Scary Results

A key characteristic of military personnel, many people think, is their high level of fitness. Boot camps where members of the military train are grueling. Military men and women are supposed to be in tip-top shape to be able to do what they do, especially those deployed in combat. But the study results show that obvious physical fitness is not an indicator of real health. Interiorly, this research showed, a significant percentage of these young, fit service members are not healthy; and they have potentially deadly hardening and blockage of the arteries.

Of the 3,832 service members included in the analysis, the mean age was 25.9 years (range, 18-59 years) and 98.3 percent were male.

The prevalence of evident coronary atherosclerosis was 8.5 percent; severe coronary atherosclerosis was present in 2.3 percent, moderate in 4.7 percent and minimal in 1.5 percent.

Service members with atherosclerosis were significantly older (mean age, 30.5 years) than those without (mean age, 25.3 years).

Comparing atherosclerosis prevalence among with those with no cardiovascular risk factor diagnoses, there was a greater prevalence among those with a diagnosis of dyslipidemia (50 percent), hypertension (43.6 percent) or obesity (22.3 percent).

Frightening Numbers

These numbers and percentages can seem overwhelming and confusing; and they are, indeed, scary. Among deployed U.S. service members who died of combat or unintentional injuries and received autopsies, about one in 12 suffered atherosclerosis in one or more coronary (heart) arteries. This is unsettling. Blockage and hardening of the arteries cannot be felt until it’s too late. None of these fit-for-service individuals had been diagnosed with or were told they were at risk for developing heart disease.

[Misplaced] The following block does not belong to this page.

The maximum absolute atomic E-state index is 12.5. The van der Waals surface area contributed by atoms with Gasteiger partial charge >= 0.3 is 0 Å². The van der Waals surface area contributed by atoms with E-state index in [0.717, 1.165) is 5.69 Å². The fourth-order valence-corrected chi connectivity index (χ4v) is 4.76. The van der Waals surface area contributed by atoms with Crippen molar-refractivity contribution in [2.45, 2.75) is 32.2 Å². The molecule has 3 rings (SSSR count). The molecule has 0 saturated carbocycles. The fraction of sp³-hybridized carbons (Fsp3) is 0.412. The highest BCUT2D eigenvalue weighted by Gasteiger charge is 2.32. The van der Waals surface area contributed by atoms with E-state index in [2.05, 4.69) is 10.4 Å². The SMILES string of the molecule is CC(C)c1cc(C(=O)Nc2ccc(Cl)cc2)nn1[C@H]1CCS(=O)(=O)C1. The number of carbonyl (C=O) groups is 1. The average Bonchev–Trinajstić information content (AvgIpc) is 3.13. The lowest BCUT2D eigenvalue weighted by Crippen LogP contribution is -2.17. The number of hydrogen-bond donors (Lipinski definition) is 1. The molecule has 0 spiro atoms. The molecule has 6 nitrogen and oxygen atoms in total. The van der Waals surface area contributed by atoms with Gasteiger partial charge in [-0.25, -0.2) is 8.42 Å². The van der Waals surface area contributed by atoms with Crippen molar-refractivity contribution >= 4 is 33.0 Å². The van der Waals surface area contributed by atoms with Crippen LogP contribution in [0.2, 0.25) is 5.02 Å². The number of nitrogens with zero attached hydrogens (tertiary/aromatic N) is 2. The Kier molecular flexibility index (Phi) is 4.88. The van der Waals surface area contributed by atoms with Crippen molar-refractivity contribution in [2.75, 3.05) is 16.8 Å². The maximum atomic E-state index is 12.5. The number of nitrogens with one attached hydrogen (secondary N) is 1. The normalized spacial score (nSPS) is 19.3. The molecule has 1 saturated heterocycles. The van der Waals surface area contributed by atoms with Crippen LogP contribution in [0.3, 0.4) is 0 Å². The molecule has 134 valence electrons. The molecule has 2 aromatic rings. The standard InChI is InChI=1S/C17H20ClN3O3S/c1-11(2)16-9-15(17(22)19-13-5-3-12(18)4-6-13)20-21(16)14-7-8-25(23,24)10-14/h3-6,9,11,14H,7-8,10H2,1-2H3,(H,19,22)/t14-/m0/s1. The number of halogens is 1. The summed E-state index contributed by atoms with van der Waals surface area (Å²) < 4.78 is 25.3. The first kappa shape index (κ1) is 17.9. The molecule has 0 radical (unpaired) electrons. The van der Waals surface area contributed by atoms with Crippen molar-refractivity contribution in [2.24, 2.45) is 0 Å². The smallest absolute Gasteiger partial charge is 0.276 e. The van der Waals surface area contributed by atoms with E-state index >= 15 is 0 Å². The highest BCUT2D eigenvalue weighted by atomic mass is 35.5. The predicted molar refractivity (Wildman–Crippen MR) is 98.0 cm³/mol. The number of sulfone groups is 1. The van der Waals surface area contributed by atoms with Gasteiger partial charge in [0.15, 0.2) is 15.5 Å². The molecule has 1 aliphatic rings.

Lifestyle Changes Make Great Changes

While arteriosclerosis and atherosclerosis are potentially deadly, the good news is that they can be reduced and prevented with modification in lifestyle and also through medication and surgery (if need be).

Lifestyle changes include altering your diet to reduce high blood pressure and high blood cholesterol. You should eat more whole grains and fresh vegetables, legumes and fruit and less fatty and fried foods or those containing saturated fats.

You also must become more physically fit and less sedentary. Both food and exercise help with weight management. Stress reduction and not smoking are also essential lifestyle changes that need to be made to help reduce the risk of arteriosclerosis and atherosclerosis.

By changing our eating habits, exercising, reducing stress and altering what we put into our bodies, we can prevent and reduce the risk of hardening and blockage of the arteries, heart disease and stroke. Even if you look fit and feel healthy and have strong lung capacity, you may still be at risk. This disease is silent. Don’t let it sneak up on you.

The study abstract can be found here.


Dr. Mark Wiley

By Dr. Mark Wiley

Dr. Mark Wiley is an internationally renowned mind-body health practitioner, author, motivational speaker and teacher. He holds doctorates in both Oriental and alternative medicine, has done research in eight countries and has developed a model of health and wellness grounded in a self-directed, self-cure approach. Dr. Wiley has written 14 books and more than 500 articles. He serves on the Health Advisory Boards of several wellness centers and associations while focusing his attention on helping people achieve healthy and balanced lives through his work with Easy Health Options® and his company, Tambuli Media.